French Language Blog

French Slang Expressions with the Letter F Posted by on Aug 5, 2010 in Vocabulary

Today, we continue with the second part of la lettre F.


Depending on which side of la Manche (the English Channel, that is), you either say “filer à l’Anglaise“, or, conversely, take the French Leave.” The expression means to “jump ship.” Another close expression is “fausser compagnie à quelqu’un, like “leaving under a cloud”!

“The end of beans” in French simply means “the End”, when it’s all over. Exemple, “Vous voulez dire qu’en 2012, ce sera la fin des haricots?” (“So you mean that it’s all gonna be over in 2012?”)

Or “Daddy’s boy”, close in meaning to some kind of a spoiled, silver-spoon fed child.
Similarly, you can also say that someone is “un fils à maman” (Mommy’s boy!)
Check in the video below la volte-face (the about-face) of the recruiter when he finds out that the job seeker is a fils à papa, and that the papa in question is none other than the PDG (CEO) of the company…

Synonymous to “jeter l’éponge” (“to throw the sponge”), meaning to give up.

“Avoir la flemme” means to feel totally lazy, like not doing anything at all. You can also say “tirer sa flemme”, meaning to take it easy and relax. Both expressions “avoir la flemme” and “tirer sa flemme” are used in this French song:

Un or une flic means “a cop.” Like we saw in B.A.-BA de l’Argot: ‘A’ (the ABC of French Slang: ‘A’), “Deux Flics à Miami“, meaning “Two Cops in Miami”, is the French title of the 80’s series “Miami Vice.”

It’s spelled the same way as the name of le gentil dauphin (the nice dolphin), but it means to get stressed out, or “worked out” about something. The adjective flippant, however, means “creepy.” For example, “Ce film est vraiment  flippant” (“This movie is really creepy.”) 

Most new French learners know “zut!” or “zut alors!”, as in “darn!” or “shoot!”, but more common of an intejection is “mince!”
is also as rarely used as “darn” in English, but it’s useful to know what it stands for if you happen to hear it.

To be dead wrong about something; to be mistaken.

Total nonsense. You can also say “des salades” , as in “ce ne sont que des salades!

Frangin means “bro”, as in brother. Related to it is the word fréro, which is reserved for your little brother.
Here’s the trailer of the movie “Frangins malgré eux”— which is the French title of the Will Ferrell comedy “Step Brothers.”
Check it out, it’s dubbed in French!

Money, dough, or “ca$h”, as in the Euro “FRI€.“, which we’ve already seen in “YELLEtuetête) if you like “le FRI€” the TTC way.”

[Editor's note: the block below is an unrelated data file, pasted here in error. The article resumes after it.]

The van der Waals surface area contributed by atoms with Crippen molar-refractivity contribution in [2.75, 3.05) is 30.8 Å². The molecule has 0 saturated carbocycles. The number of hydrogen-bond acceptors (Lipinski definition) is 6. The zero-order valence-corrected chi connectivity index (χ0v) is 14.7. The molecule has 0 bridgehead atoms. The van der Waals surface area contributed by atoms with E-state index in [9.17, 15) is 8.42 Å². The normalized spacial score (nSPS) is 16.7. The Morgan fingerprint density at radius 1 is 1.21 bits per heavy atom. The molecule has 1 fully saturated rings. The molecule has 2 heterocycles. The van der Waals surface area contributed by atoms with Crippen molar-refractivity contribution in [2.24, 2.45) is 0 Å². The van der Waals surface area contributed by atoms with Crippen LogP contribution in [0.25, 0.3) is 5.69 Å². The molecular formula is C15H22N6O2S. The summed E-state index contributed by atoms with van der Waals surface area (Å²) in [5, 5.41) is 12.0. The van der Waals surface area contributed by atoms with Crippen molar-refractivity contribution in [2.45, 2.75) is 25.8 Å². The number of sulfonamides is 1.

Like the English “fridge”, Frigo is a French shorthand for refrigirator.

La frime is the noun which gives us a “frimeur“, that is someone who’s a show-off.
Par exemple: The character Mickael Vendetta is a frimeur wanna-be. Remember him from “B.A.-BA de l’Argot: ‘B’ [Cont.] (the ABC of French Slang: ‘B’ [Cont.])”  
Les fringues mean clothes. Another argot synonym of fringues is fripes.

Être furax comes from furieux, meaning furious. You can also say “disjoncter“, “perdre la boule“, or the more often used nowadays, “péter un câble” or “péter les plombs.

Remember that we have so far covered the letters A, B, C, D, and E:
B.A.-BA de l’Argot: ‘A’ (the ABC of French Slang: ‘A’)
* B.A.-BA de l’Argot: ‘B’ (the ABC of French Slang: ‘B’)
* B.A.-BA de l’Argot: ‘B’ [Cont.] (the ABC of French Slang: ‘B’ [Cont.])
* “C comme…” B.A.-BA de l’Argot (the ABC of French Slang: ‘C’)
* “C comme…(Ça Continue!)” B.A.-BA de l’Argot (the ABC of French Slang: ‘C’ [cont.])
* “D comme…” B.A.-BA de l’Argot (the ABC of French Slang: ‘D’)
* “E comme…” B.A.-BA de l’Argot (the ABC of French Slang: ‘E’)
* “F comme…” B.A.-BA de l’Argot: ‘F’ [1] (the ABC of French Slang: ‘F’ [1])

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  1. Thomas:

    I gotta put forth “foutoir,” meaning “a total mess.” «Sa chambre, c’est carrément le foutoir, il ne peut rien trouver dedans.»

  2. Jennie:

    Génial, frangin (great, bro?) 🙂 I hope we never see la fin des haricots of the B.A.-BA.

    I have une toute petite question that maybe you can help with, though: Is there a liaison before haricot? Do we say la fin “day zareecoh” (with a liaison) or “day areecoh” (without)?

    Merci pour toutes ces phrases marrantes!

    • hichem:

      @Jennie Cimer frangine (thx sis) :`)
      It’s definitely without liaison: La fin des haricots (“day areecoh.”)

      Here’s an 80’s song that sings about “the end of beans”… It’s a bit in the style of “Dire Straits.”